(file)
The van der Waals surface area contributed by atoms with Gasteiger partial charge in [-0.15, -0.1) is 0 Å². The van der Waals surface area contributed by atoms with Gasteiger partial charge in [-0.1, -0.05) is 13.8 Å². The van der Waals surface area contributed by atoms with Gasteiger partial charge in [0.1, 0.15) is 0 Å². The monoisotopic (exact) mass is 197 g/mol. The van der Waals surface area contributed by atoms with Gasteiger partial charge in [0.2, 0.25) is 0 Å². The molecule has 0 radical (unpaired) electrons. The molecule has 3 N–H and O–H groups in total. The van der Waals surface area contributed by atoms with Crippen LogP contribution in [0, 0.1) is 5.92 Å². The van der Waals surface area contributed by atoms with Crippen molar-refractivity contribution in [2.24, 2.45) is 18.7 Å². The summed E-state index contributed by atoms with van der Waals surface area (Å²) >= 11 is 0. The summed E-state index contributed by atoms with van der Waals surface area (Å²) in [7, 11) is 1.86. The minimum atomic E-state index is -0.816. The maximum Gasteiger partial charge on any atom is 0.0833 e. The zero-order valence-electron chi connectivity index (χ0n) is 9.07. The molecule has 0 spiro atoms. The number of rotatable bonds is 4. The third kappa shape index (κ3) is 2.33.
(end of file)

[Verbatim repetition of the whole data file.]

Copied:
The van der Waals surface area contributed by atoms with Gasteiger partial charge in [-0.15, -0.1) is 0 Å². The van der Waals surface area contributed by atoms with Gasteiger partial charge in [-0.1, -0.05) is 13.8 Å². The van der Waals surface area contributed by atoms with Gasteiger partial charge in [0.1, 0.15) is 0 Å². The monoisotopic (exact) mass is 197 g/mol. The van der Waals surface area contributed by atoms with Gasteiger partial charge in [0.2, 0.25) is 0 Å². The molecule has 0 radical (unpaired) electrons. The molecule has 3 N–H and O–H groups in total. The van der Waals surface area contributed by atoms with Crippen LogP contribution in [0, 0.1) is 5.92 Å². The van der Waals surface area contributed by atoms with Crippen molar-refractivity contribution in [2.24, 2.45) is 18.7 Å². The summed E-state index contributed by atoms with van der Waals surface area (Å²) >= 11 is 0. The summed E-state index contributed by atoms with van der Waals surface area (Å²) in [7, 11) is 1.86. The minimum atomic E-state index is -0.816. The maximum Gasteiger partial charge on any atom is 0.0833 e. The zero-order valence-electron chi connectivity index (χ0n) is 9.07. The molecule has 0 spiro atoms. The number of rotatable bonds is 4. The third kappa shape index (κ3) is 2.33.